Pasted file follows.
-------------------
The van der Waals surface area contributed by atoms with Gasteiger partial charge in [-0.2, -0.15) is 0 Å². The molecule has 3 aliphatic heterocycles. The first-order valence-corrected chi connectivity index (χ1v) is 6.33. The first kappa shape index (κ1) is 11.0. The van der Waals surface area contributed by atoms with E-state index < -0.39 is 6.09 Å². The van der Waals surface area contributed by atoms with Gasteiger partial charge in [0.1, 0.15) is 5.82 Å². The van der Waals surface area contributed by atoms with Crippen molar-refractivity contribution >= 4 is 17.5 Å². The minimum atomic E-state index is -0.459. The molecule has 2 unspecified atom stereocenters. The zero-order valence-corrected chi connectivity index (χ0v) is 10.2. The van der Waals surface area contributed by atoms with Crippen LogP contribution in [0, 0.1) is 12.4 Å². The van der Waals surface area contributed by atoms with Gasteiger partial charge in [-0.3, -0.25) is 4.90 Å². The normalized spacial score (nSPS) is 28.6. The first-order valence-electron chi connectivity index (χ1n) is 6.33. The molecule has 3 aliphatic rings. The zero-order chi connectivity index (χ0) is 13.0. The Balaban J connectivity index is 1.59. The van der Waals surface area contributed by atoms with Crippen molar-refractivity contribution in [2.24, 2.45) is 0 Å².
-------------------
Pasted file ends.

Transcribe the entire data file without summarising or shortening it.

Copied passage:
The van der Waals surface area contributed by atoms with Gasteiger partial charge in [-0.2, -0.15) is 0 Å². The molecule has 3 aliphatic heterocycles. The first-order valence-corrected chi connectivity index (χ1v) is 6.33. The first kappa shape index (κ1) is 11.0. The van der Waals surface area contributed by atoms with E-state index < -0.39 is 6.09 Å². The van der Waals surface area contributed by atoms with Gasteiger partial charge in [0.1, 0.15) is 5.82 Å². The van der Waals surface area contributed by atoms with Crippen molar-refractivity contribution >= 4 is 17.5 Å². The minimum atomic E-state index is -0.459. The molecule has 2 unspecified atom stereocenters. The zero-order valence-corrected chi connectivity index (χ0v) is 10.2. The van der Waals surface area contributed by atoms with Crippen LogP contribution in [0, 0.1) is 12.4 Å². The van der Waals surface area contributed by atoms with Gasteiger partial charge in [-0.3, -0.25) is 4.90 Å². The normalized spacial score (nSPS) is 28.6. The first-order valence-electron chi connectivity index (χ1n) is 6.33. The molecule has 3 aliphatic rings. The zero-order chi connectivity index (χ0) is 13.0. The Balaban J connectivity index is 1.59. The van der Waals surface area contributed by atoms with Crippen molar-refractivity contribution in [2.24, 2.45) is 0 Å².